2008: International Year of Languages
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10 January 2008
Languages are indeed essential to the identity of groups and individuals and to their peaceful coexistence. They constitute a strategic factor of progress towards sustainable development and a harmonious relationship between the global and the local context.
Mr. KoÃ¯chiro Matsuura, Director-General of UNESCO
As declared by the United Nations General Assembly, 2008 is the International Year of Languages (IYL). The official launch of the year will take place on 21 February 2008, the International Mother Language Day, at UNESCO in Paris, France. Hosting the secretariat of Maaya - the World Network for Linguistic Diversity - ICVolunteers will play an active role in the year.
As outlined by UNESCO, languages, with their complex implications for identity, communication, social integration, education and development, are of strategic importance to people and the planet. Yet, it is estimated that, due to globalization, one third of all the world's languages will disappear throughout this century. This is evidenced as statistics indicate that 96% of the 6,000 languages spoken in the world are used by just 4% of the world's population; less than a forth of them are used in schools and cyberspace, for the most part in a sporadic fashion, and less than one hundred languages are present in the digital world. When languages fade, so does the world's rich tapestry of cultural diversity, opportunities, traditions, memory, unique modes of thinking and expression.
It is therefore timely to look at ways in which languages can be documented, enhanced and revived. As shown by Marcel Diki-Kidiri in his studies (4), linguistic diversity in cyberspace requires looking at a number of factors and issues related to technology and languages, such as coding standards, special characters, vocal transmission of information, and connectivity, to mention a few.
Studies also show that multilingualism and bilingualism are positive for the cognitive development of a child beyond cultural preservation, provided certain minimal benchmarks are attained (5). This is enhanced if languages are seen as being complementary to one another, rather than in competition with each other.
These and many more issues come up when discussing languages, linguistic diversity and the different topics related to it.
Throughout the International Year of Languages, a number of events will focus on different aspects related to languages, their existence and usage. These include for example Asian Language Resources (Hyderabad, India), Specialized Translation (Havana, Cuba) and Terminology (Quebec, Canada).
Multilingualism is also the theme of this year's International Mother Language Day, which is celebrated on 21st February 2008 and will serve as the official kick-off of the IYL. A series of debates will be organized for the occasion. Assia Djebar of the French Academy will be one of the speakers addressing the topic of "Mother Writing". Two other debates will be held on the same day: "Philosophy: A riddle of words" and "Multilingualism in Romance-language countries".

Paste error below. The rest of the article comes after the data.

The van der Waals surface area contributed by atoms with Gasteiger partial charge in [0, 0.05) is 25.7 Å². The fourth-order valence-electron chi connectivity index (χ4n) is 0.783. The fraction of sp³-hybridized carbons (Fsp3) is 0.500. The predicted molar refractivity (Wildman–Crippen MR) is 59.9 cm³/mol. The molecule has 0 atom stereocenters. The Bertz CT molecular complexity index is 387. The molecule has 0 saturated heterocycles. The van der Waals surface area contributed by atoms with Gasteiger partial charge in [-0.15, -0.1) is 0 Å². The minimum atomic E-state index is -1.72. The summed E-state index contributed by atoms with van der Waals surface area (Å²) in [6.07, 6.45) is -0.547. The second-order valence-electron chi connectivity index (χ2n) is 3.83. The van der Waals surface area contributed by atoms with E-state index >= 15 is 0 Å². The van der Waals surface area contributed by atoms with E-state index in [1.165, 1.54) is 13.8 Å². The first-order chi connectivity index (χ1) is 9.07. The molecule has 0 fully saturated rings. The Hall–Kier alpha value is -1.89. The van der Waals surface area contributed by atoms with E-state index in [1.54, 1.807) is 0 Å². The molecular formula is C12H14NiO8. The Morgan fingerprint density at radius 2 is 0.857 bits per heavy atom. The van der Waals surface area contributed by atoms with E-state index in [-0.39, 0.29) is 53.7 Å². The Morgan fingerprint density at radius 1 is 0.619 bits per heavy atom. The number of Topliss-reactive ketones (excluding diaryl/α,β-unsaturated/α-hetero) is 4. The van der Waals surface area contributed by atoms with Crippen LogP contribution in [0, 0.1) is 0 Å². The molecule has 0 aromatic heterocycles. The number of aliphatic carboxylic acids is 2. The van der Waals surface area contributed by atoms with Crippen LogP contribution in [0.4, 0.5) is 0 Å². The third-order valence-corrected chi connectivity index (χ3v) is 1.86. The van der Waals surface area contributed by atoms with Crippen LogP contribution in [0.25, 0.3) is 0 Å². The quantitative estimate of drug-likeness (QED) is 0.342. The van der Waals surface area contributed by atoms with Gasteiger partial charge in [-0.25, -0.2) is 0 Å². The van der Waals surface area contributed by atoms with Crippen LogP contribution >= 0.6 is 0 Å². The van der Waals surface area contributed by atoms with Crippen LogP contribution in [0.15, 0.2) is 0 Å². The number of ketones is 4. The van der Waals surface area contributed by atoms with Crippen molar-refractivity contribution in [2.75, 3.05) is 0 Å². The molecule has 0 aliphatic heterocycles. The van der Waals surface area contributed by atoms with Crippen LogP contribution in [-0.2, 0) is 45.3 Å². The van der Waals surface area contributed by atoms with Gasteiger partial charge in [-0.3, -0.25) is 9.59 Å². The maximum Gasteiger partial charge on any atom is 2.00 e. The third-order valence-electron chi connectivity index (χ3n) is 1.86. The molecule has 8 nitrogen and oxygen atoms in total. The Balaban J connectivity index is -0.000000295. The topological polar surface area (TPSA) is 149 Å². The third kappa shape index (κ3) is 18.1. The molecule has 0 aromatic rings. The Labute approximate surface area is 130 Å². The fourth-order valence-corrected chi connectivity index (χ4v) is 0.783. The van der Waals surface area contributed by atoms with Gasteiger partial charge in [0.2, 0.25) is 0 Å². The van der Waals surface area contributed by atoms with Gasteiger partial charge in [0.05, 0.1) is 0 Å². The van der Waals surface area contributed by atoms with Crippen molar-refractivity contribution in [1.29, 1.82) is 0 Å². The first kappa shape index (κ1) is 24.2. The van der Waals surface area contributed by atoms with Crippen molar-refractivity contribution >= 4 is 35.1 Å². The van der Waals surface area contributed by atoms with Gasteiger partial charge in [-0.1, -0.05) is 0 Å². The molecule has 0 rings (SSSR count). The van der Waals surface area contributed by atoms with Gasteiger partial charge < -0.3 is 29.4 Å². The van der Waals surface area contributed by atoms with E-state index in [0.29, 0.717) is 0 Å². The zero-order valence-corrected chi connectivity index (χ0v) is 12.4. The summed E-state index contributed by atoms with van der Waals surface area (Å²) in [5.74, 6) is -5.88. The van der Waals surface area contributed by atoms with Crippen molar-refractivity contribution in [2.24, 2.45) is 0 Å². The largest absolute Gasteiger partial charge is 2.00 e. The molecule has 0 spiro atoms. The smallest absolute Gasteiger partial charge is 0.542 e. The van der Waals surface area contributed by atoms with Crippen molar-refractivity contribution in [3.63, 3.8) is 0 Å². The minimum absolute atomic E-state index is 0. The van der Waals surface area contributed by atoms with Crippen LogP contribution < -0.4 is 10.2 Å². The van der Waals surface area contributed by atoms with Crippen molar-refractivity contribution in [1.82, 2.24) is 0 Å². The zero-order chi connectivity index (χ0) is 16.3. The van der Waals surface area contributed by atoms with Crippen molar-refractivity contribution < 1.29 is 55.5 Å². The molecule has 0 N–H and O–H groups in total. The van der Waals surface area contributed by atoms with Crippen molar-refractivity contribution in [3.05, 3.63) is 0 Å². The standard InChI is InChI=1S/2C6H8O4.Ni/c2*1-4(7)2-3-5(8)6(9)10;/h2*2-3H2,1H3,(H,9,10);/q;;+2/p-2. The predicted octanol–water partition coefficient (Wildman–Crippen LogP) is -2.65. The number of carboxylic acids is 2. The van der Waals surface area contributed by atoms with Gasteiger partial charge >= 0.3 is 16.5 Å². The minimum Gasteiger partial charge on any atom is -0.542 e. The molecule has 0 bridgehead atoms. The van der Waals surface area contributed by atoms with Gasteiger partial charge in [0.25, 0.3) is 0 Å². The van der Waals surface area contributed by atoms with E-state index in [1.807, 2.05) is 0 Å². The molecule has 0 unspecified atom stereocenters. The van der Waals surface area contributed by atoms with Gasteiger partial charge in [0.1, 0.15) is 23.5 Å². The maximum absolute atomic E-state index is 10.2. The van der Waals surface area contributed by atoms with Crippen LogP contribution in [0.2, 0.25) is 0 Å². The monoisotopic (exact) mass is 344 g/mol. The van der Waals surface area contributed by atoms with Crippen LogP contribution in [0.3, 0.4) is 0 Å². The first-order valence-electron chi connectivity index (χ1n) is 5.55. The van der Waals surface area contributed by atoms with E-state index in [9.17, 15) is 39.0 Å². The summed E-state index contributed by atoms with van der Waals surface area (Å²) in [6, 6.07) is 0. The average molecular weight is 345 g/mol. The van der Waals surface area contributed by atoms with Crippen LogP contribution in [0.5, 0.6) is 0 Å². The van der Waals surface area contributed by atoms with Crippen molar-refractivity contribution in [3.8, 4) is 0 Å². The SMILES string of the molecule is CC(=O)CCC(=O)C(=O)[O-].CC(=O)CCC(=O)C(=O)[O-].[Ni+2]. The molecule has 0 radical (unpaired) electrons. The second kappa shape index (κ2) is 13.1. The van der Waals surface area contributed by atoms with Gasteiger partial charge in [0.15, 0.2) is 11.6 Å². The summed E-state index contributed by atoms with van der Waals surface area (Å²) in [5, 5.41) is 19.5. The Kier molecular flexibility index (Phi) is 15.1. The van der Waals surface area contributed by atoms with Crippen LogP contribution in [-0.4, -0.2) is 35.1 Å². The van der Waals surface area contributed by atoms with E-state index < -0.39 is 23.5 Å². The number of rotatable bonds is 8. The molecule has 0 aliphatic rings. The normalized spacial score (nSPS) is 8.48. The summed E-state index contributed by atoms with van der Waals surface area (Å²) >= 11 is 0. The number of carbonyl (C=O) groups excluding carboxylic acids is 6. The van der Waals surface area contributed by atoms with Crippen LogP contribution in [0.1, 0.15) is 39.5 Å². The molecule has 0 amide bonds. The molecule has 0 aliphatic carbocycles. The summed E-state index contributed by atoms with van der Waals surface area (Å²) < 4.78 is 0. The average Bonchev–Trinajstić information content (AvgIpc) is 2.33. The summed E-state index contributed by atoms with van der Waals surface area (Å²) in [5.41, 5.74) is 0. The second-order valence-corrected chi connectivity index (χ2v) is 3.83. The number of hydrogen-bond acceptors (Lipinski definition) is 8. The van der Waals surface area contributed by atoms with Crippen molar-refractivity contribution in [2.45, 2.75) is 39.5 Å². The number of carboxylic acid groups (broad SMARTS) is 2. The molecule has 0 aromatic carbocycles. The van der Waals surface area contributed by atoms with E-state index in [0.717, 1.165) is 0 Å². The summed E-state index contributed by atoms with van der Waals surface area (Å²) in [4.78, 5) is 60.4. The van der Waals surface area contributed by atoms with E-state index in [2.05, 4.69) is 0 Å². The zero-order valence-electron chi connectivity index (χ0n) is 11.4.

The programme will continue on 22 February, focusing on multilingualism in cyberspace. Issues related to the use of technologies are indeed key to language representation and diversity, linking the potential offered by modern communications tools and linguistics.
Maaya - World Network for Linguistic Diversity
Maaya, the Network for Linguistic Diversity - the headquarters of which is hosted at the ICVolunteers office in Geneva - will play an active role during the year, facilitating a range of activities, including a list of events in which it will be involved to varying degrees.
Initiated by the African Academy of Languages, the Network was created as one of the results of the World Summit on the Information Society (WSIS). Among its members are the International Telecommunications Union (ITU), the Organisation Internationale de la Francophonie (OIF), UNESCO, the Language Observatory of Japon, Funredes, the Union Latine, Instituto Brasileiro de InformaÃ§Ã£o em CiÃªncia e Tecnologia, ICVolunteers, LinguamÃ³n - the House of Languages, Global Knowledge Partnership (GKP), SIL Linternational. For more information, see: www.maaya.org
4) Marcel Diki-Kidiri, "Comment assurer la prÃ©sence d'une langue dans le cyberespace". ChargÃ© de recherche au CNRS, Laboratoire "Langage, Langues et Culture d'Afrique". UNESCO, 2007.
5) Krebs V., Bilinguisme prÃ©coce... Douce folie ou opportunitÃ© Ã saisir? Revue Educateur. 2002/04. Krebs V., Bilinguisme, interculturalitÃ© et communication politique, Revue Droit et Culture, 2008.
Posted: 2008-1-10 Updated: 2008-4-20